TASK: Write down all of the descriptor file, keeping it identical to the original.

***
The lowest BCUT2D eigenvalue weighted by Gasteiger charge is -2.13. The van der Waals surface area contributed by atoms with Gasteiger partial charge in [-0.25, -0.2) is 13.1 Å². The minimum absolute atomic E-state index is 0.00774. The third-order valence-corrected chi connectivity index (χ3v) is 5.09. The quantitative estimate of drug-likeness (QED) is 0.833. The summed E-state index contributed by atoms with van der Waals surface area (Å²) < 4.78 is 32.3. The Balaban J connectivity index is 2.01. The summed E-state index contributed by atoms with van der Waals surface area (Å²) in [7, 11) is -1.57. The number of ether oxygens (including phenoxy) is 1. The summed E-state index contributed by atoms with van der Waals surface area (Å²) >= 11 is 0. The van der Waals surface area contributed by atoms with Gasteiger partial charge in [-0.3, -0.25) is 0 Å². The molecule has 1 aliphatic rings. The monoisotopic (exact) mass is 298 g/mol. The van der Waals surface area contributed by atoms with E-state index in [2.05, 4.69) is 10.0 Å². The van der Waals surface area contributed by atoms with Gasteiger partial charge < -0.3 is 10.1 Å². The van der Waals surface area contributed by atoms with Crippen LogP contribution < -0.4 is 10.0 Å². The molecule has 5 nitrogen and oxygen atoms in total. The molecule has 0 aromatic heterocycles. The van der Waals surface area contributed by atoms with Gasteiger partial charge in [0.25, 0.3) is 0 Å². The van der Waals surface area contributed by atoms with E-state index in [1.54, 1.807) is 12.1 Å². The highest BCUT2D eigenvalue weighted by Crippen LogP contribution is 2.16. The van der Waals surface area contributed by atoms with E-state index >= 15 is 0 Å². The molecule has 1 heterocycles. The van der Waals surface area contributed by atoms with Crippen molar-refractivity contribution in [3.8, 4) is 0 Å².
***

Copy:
The lowest BCUT2D eigenvalue weighted by Gasteiger charge is -2.13. The van der Waals surface area contributed by atoms with Gasteiger partial charge in [-0.25, -0.2) is 13.1 Å². The minimum absolute atomic E-state index is 0.00774. The third-order valence-corrected chi connectivity index (χ3v) is 5.09. The quantitative estimate of drug-likeness (QED) is 0.833. The summed E-state index contributed by atoms with van der Waals surface area (Å²) < 4.78 is 32.3. The Balaban J connectivity index is 2.01. The summed E-state index contributed by atoms with van der Waals surface area (Å²) in [7, 11) is -1.57. The number of ether oxygens (including phenoxy) is 1. The summed E-state index contributed by atoms with van der Waals surface area (Å²) >= 11 is 0. The van der Waals surface area contributed by atoms with Gasteiger partial charge in [-0.3, -0.25) is 0 Å². The molecule has 1 aliphatic rings. The monoisotopic (exact) mass is 298 g/mol. The van der Waals surface area contributed by atoms with E-state index in [2.05, 4.69) is 10.0 Å². The van der Waals surface area contributed by atoms with Gasteiger partial charge < -0.3 is 10.1 Å². The van der Waals surface area contributed by atoms with Crippen LogP contribution < -0.4 is 10.0 Å². The molecule has 5 nitrogen and oxygen atoms in total. The molecule has 0 aromatic heterocycles. The van der Waals surface area contributed by atoms with Gasteiger partial charge in [0.25, 0.3) is 0 Å². The van der Waals surface area contributed by atoms with E-state index in [1.54, 1.807) is 12.1 Å². The highest BCUT2D eigenvalue weighted by Crippen LogP contribution is 2.16. The van der Waals surface area contributed by atoms with E-state index >= 15 is 0 Å². The molecule has 1 heterocycles. The van der Waals surface area contributed by atoms with Crippen molar-refractivity contribution in [3.8, 4) is 0 Å².